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Tuesday, July 5, 2016

Salted: Browned-Butter Vinaigrette

Posted By on Tue, Jul 5, 2016 at 7:50 AM

Salad with smoked mussels and browned-butter vinaigrette - SUZANNE PODHAIZER
  • Suzanne Podhaizer
  • Salad with smoked mussels and browned-butter vinaigrette
One of my passions is teaching people to create their own simple recipes, by demonstrating how to take an existing recipe and break it down to its components.

When I'm instructing people on this concept, I typically use basic vinaigrette as an example. The dressing is primarily made of two building blocks: fat and something acidic. 

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Sunday, July 3, 2016

Breakfast Club: Eggs Under Stuff

Posted By on Sun, Jul 3, 2016 at 1:23 PM

Tomato and cheese frittata over spinach with micro-basil and a corn tortilla - SUZANNE PODHAIZER
  • Suzanne Podhaizer
  • Tomato and cheese frittata over spinach with micro-basil and a corn tortilla
When I have just a few minutes to make breakfast, I invariably make "eggs over stuff": a pair of sunny-side-up eggs on top of whatever I've got kicking around in the fridge. It might be leftovers from the previous evening's dinner, a green salad, corn tortillas with salsa — pretty much anything. In the time it takes the eggs to sizzle in the pan, I can assemble the other ingredients, and that's all there is to it.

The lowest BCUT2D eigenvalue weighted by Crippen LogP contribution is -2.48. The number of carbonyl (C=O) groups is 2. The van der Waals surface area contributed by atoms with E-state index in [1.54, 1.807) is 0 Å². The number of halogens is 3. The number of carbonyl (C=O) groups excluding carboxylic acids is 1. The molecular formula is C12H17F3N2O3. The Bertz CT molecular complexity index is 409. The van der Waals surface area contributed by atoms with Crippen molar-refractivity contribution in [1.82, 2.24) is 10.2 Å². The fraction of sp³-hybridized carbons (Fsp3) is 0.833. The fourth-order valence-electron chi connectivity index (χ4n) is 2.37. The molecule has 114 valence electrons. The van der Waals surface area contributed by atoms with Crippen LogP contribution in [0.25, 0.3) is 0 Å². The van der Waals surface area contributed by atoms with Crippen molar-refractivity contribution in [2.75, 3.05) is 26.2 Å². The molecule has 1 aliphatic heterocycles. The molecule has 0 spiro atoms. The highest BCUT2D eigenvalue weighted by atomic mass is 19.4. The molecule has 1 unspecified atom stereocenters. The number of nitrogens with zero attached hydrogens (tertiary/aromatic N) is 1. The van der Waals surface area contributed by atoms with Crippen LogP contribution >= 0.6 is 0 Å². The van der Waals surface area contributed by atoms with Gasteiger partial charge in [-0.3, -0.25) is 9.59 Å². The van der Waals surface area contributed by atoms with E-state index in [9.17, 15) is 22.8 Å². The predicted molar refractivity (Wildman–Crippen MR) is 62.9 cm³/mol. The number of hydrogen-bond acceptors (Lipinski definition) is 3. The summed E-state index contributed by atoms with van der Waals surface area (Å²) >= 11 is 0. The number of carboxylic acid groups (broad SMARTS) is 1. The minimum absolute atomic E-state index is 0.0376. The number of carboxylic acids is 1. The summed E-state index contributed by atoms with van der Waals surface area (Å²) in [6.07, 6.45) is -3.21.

On the other hand, if I have a little extra time in the morning, I make "eggs under stuff." It's the quick-cooking lovechild of an omelette and a frittata. I put the oven on broil, crack and whip two eggs together in a bowl with salt, pepper and herbs, and pour the mixture into a pan coated with hot butter. Cook on the stovetop until the bottom is set but the top is still wet, and slide it into the oven. (Make sure you use an oven-worthy pan!)

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Sunday, June 26, 2016

Fat Roasted Asparagus With Poached Eggs and Toasted Breadcrumbs

Posted By on Sun, Jun 26, 2016 at 1:42 PM